It is an object of the present invention to provide a novel Phillips catalyst which no longer has the disadvantages of the prior art and gives, in high yields, ethylene/α-olefin copolymers which can be processed to give moldings, such as small hollow articles, canisters or pipes, having high environmental stress cracking resistance (ESCR) and creep rupture strength.

We have found that this object is achieved effectively and elegantly according to the invention if organic phosphorus(III), (IV) and (V) compounds and chromium(III) compounds are applied to a conventional aluminum silicate hydrogel or xerogel, the chromium(III) compounds and the organic phosphorus compounds not reacting with one another under the reactive conditions used in the preparation of the catalyst intermediate. In view of the prior art, it was not to be expected that the objectives set, in particular the improvement of the ESCR and of the creep rupture strength of ethylene/α-olefin copolymers, could be achieved with the aid of this measure.

The present invention accordingly relates to a novel Phillips catalyst for the copolymerization of ethylene with α-olefins, containing, as a catalytically active component, a finely divided, aluminum silicate-supported, phosphorus-containing chromium catalyst which can be prepared by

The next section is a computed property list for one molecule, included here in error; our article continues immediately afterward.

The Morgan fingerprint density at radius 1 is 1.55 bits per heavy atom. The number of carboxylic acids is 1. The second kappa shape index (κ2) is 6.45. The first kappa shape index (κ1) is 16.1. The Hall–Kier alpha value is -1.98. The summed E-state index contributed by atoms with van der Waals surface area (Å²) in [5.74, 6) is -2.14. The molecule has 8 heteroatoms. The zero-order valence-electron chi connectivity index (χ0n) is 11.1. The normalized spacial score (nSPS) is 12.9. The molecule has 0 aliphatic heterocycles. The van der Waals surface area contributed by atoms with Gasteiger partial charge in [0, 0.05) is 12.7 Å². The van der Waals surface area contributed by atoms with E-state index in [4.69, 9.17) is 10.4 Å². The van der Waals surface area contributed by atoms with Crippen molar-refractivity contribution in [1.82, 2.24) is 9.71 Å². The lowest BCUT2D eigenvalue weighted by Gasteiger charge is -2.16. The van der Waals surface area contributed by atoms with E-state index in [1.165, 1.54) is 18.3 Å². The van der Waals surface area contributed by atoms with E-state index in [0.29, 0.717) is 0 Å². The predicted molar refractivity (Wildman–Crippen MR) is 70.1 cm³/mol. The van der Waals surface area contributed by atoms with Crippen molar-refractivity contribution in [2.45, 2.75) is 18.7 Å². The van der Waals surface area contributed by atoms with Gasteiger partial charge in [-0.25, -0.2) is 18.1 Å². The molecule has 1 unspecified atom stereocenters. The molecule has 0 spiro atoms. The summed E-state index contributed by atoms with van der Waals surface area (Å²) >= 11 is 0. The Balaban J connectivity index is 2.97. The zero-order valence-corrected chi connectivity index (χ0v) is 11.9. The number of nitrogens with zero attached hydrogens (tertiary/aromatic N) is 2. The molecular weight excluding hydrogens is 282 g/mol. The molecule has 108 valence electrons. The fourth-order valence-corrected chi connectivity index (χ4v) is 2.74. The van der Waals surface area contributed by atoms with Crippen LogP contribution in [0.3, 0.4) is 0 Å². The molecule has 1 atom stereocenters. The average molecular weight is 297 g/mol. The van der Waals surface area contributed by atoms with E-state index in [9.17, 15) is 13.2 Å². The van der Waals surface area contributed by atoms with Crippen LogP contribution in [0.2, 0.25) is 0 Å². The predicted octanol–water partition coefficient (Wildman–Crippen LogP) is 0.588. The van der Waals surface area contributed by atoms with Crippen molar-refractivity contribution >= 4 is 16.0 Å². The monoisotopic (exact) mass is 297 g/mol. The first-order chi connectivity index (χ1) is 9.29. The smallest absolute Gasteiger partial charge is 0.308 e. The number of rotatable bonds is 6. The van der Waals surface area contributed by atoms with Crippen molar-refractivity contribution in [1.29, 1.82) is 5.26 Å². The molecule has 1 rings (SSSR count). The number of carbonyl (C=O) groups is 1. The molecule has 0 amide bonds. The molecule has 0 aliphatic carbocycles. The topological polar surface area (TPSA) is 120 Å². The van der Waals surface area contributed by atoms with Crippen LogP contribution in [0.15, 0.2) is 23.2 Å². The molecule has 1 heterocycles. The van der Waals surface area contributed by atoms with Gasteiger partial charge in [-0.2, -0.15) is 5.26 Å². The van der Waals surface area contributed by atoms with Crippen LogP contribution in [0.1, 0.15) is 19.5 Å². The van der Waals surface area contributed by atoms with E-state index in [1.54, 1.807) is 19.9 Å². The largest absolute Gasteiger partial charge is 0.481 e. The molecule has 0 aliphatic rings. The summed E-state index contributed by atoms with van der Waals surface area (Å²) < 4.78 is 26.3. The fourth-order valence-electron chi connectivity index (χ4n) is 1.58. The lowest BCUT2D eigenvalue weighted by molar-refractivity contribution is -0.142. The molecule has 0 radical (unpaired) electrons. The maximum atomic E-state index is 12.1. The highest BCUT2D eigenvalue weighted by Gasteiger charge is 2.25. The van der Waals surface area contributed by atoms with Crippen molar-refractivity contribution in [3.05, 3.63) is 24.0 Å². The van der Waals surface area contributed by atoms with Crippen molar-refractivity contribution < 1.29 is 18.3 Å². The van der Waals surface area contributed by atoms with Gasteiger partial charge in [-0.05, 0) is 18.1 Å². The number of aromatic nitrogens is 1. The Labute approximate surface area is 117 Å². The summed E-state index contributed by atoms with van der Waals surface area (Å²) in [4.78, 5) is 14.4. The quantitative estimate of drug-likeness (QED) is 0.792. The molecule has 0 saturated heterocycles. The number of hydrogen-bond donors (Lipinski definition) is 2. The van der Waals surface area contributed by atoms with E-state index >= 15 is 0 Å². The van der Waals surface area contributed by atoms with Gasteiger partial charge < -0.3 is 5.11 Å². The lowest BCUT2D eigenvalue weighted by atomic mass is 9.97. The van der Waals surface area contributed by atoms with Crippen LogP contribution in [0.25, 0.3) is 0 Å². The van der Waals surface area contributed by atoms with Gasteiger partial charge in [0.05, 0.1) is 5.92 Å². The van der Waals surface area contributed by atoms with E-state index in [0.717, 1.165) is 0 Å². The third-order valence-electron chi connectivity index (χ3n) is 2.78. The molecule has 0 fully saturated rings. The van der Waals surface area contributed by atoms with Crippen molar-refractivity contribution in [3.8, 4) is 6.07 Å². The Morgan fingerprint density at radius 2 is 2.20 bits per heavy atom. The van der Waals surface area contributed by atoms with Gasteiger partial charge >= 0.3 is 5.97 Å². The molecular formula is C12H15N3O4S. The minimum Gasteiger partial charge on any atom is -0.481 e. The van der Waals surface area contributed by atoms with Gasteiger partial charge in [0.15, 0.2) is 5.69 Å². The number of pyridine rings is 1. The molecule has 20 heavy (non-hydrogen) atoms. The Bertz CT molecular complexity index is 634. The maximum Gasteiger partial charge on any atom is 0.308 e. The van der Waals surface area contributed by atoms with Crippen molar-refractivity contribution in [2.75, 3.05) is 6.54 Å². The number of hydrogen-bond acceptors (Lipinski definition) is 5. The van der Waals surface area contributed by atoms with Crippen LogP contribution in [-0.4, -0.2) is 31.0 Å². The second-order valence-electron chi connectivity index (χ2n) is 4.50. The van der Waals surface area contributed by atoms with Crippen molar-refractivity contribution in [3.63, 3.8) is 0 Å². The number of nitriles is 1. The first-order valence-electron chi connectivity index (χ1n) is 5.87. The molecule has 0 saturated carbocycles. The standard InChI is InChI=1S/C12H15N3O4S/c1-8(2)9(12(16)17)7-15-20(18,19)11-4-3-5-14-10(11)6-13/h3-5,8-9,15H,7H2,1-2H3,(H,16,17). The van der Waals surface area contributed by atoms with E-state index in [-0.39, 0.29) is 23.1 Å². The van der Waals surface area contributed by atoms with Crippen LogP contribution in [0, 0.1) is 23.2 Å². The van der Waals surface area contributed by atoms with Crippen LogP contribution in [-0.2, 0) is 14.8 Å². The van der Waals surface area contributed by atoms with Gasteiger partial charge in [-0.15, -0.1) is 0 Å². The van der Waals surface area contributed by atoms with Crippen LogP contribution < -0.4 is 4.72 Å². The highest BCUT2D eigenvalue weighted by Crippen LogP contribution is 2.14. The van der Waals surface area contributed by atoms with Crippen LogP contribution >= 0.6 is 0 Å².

(1) applying at least one organic phosphorus(III), (IV) and/or (V) compound and at least one chromium(III) compound which does not react with said phosphorus compounds under the reaction conditions used, in succcession in any order or simultaneously, to a finely divided aluminum silicate hydrogel or xerogel with formation of a catalyst intermediate and

(2) activating the catalyst intermediate at elevated temperatures in an oxidizing atmosphere, with the result that the chromium catalyst is formed.

For the sake of brevity, the novel Phillips catalyst for the copolymerization of ethylene with α-olefins is referred to below as the novel Phillips catalyst.

That catalytically active component of the novel Phillips catalyst which is essential according to the invention is the novel, finely divided, aluminum silicate-supported, phosphorus-containing chromium catalyst, which can be prepared by applying organic phosphorus compounds and chromium compounds to a conventional finely divided aluminum silicate hydrogel or xerogel and by activating the resulting catalyst intermediate at elevated temperatures in an oxidizing atmosphere.